A roundtable discussion, moderated by Thomas Martin, MD, of the UCSF Helen Diller Family Comprehensive Cancer Center, focused on CAR T-cell therapy considerations in the treatment of multiple myeloma, including data on approved CAR-T options and a look at the pipeline. Dr. Martin was joined by a panel that included Sagar Lonial, MD, FACP; Peter Voorhees, MD; and Shambavi Richard, MD.
In the first segment of the roundtable series, the panel discusses BCMA as an important target for treating multiple myeloma.
Dr. Martin: This is our first roundtable discussion on BCMA-targeted chimeric antigen receptor (CAR) T-cell therapy. We are here today to discuss CAR T-cell options in multiple myeloma. As you guys know, in the last few years, we’ve seen amazing progress in BCMA therapeutics at all our centers, and we’ve had to adjust and actually pivot and be able to incorporate these BCMA therapeutics into our practices. Today we’re going to discuss your experience with some of these therapeutics. It’s actually been a really fun time. The first thing I want to discuss is why BCMA? BCMA has now really come onto the scene as a major player in terms of targets for multiple myeloma. I think we’ve enjoyed our time with CD38, and now we’re on BCMA. Dr. Lonial, why BCMA in multiple myeloma?
Dr. Lonial: BCMA, to me, is almost the ideal target in the sense that BCMA biologically is responsible for many of the bad things malignant plasma cells like to do. Binding through BCMA induces signaling through a number of pathways that ultimately result in drug resistance, proliferation, and binding to the stroma in the marrow, which we know confers some level of drug resistance in and of itself. While BCMA is a good flag on the surface of a myeloma cell to target, targeting BCMA purely from a biologic perspective probably does a number of things that many of our other immunologic targets such as SLAMF7 or CD38 biologically don’t seem to be able to do. It’s almost a two for one. You get a great target, but you also interrupt survival signaling through the BCMA receptor.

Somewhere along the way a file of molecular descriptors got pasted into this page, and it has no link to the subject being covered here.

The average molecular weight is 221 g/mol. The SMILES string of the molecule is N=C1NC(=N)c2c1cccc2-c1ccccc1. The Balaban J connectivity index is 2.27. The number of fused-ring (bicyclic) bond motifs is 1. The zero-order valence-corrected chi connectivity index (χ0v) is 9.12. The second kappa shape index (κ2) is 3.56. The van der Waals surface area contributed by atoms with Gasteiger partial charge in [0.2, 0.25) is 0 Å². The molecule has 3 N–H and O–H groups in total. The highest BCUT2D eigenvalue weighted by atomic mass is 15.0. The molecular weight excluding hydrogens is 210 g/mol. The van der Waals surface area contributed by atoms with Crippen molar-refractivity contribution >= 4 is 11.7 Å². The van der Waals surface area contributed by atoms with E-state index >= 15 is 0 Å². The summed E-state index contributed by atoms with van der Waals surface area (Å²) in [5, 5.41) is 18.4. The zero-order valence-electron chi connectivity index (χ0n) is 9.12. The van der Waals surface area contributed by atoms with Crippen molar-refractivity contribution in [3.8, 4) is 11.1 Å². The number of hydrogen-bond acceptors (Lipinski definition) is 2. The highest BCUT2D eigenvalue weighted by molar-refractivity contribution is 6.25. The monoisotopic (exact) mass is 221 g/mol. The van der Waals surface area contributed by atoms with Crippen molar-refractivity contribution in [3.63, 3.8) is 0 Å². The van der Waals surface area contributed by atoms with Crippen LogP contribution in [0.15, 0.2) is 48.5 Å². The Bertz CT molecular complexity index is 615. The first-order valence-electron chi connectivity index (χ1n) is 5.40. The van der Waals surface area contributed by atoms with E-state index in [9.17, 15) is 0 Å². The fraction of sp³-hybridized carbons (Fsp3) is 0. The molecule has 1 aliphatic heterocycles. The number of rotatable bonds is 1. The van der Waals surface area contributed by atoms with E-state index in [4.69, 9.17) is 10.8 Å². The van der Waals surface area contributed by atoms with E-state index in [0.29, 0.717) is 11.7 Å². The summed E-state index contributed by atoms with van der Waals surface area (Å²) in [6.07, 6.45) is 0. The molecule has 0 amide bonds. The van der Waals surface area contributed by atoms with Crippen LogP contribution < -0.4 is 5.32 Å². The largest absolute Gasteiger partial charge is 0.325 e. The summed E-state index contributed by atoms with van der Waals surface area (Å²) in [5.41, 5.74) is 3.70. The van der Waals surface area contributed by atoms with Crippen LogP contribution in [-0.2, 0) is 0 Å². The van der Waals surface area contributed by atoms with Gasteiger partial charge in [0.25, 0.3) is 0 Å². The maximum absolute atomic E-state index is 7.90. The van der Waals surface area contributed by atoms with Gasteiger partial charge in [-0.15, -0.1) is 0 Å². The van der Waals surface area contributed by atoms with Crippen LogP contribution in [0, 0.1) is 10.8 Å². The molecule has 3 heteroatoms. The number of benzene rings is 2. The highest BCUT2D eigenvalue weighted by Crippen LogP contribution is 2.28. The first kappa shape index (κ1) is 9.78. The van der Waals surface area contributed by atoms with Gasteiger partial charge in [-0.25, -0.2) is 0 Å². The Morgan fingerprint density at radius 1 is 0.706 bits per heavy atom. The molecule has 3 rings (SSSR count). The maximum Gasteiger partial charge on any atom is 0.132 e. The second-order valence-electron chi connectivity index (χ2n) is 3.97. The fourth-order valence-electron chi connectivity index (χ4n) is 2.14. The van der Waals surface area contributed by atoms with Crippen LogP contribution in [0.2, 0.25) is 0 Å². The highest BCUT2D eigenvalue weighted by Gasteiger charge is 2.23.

Dr. Martin: In your experience, have you seen any on-target but off-tumor side effects from people getting BCMA-directed therapy?
Dr. Lonial: I think we do know, and I know we’re going to talk about this as well, that BCMA expression is not uniquely limited to plasma cells. It is on other B-cell progenitors in the lineage. You do get some immunosuppression, if you will, by eliminating BCMA, depending upon how effective your drug is in earlier lines or stages of B cells. I think much of the cytopenias that we often see after highly effective BCMA-directed therapy likely is a local bystander effect on the normal marrow when you’re coming in with a really effective T cell or T-cell engager in that context.